Of course this depends very much on your situation. People with complex medical needs will require a higher level of care – but that doesn’t necessarily mean that you’ll need to employ a registered nurse.

If you choose Promedica24, people with cancer are allocated a specialist cancer nurse, who will train your dedicated carer to deliver the treatment you need. Although your carer is unlikely to be a nurse they can still fulfil much of the specialist care that you might expect from a nurse.

This practice is something the NHS accepts as a pragmatic solution to delivering the best care. Your carer will form part of a wider team providing medical care, and will be the person best placed to make the necessary calls to qualified nurses and other health care agencies involved in treating your cancer.

Your health routine

In many cases, treatment for cancer can be a long process, with treatment and pain relief management sometimes becoming quite complex. Live-in carers are able to monitor this routine for you, making sure you are taking your medicines consistently and at the right time. Carers will also ensure that you make it to essential appointments, getting you there and keeping the relevant health professionals informed of results and further action needed.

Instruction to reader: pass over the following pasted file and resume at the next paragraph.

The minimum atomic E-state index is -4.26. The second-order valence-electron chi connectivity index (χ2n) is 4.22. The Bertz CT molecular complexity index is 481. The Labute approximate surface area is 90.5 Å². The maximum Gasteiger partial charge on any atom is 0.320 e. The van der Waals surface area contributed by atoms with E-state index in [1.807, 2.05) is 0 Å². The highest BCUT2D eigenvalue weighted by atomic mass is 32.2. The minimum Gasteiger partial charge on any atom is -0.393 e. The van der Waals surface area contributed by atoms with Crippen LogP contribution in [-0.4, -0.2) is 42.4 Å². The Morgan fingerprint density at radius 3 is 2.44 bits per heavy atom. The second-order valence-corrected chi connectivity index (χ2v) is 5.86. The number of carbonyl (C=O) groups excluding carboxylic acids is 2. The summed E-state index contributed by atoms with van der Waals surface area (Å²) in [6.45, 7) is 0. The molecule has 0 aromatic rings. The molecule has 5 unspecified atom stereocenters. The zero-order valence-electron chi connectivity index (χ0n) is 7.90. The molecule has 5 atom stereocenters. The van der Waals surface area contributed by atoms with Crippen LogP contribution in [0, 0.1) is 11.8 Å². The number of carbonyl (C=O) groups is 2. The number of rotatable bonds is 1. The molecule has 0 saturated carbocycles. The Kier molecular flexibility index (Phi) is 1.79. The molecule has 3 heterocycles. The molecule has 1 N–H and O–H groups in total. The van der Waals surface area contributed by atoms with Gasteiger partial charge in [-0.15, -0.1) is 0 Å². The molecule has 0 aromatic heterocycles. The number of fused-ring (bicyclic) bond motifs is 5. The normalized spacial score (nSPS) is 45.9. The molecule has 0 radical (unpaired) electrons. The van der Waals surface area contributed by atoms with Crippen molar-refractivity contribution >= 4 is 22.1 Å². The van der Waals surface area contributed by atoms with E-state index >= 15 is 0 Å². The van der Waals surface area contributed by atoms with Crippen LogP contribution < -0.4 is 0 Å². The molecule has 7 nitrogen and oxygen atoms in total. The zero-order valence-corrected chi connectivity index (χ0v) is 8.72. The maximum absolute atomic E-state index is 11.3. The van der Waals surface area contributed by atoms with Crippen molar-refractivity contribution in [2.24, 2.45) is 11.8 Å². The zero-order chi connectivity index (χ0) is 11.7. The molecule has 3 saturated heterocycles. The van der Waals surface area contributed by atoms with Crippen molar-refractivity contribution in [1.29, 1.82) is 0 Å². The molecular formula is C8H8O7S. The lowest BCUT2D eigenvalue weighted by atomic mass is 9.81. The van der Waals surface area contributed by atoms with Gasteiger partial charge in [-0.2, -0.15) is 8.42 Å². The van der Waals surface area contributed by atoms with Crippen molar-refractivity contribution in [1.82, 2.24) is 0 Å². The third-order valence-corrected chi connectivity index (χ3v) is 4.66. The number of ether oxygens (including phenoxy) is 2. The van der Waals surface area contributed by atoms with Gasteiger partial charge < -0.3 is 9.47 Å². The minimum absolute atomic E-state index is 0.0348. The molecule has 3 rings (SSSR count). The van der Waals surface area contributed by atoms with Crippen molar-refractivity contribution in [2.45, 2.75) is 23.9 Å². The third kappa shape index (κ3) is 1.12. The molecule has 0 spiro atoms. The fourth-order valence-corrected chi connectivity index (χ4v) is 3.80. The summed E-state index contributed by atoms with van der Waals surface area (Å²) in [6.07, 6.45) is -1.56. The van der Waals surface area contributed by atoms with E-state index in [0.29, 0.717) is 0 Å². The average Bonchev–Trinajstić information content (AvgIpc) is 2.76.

Carer or companion

One major benefit of employing a carer is the emphasis they place on your social life. While nurses are usually happy to sit and chat about your wellbeing, they face great time pressures. Live-in carers offer that little bit extra, whether it’s sitting down with you over a home cooked meal, or helping you stay connected with friends and family.

Cancer treatments such as radiotherapy and chemotherapy can leave you feeling completely exhausted. As a result you may feel less like taking part in social activities, but this can be a vicious circle, leaving you isolated. Having a permanent live-in carer means there’s always someone to chat with throughout the day. They can also encourage you with social engagements, whether that’s meeting up with friends or attending clubs and other social events, fostering a sense of belonging in the community. 

It is so important to remember that your life is about much more than your cancer diagnosis. A regular social routine should be seen as part of your package of care, benefitting your mental health and reducing the negative feelings commonly associated with cancer.

When a nurse is needed

Of course, there are situations where you really do need dedicated nursing care – this can also be accessed at home. If you have advanced cancer, complex needs or are approaching end of life then your GP or palliative care team will arrange for community nurses to visit you at home and provide regular, effective care. They will be able to advise on pain and symptom control and offer practical and emotional support for you and your carer.

It’s unlikely, however, that the NHS will be able to provide live-in nurses, and they will more likely visit at points throughout the day and night. If you feel you need round the clock nursing then it’s worth investigating some of the private nursing options available.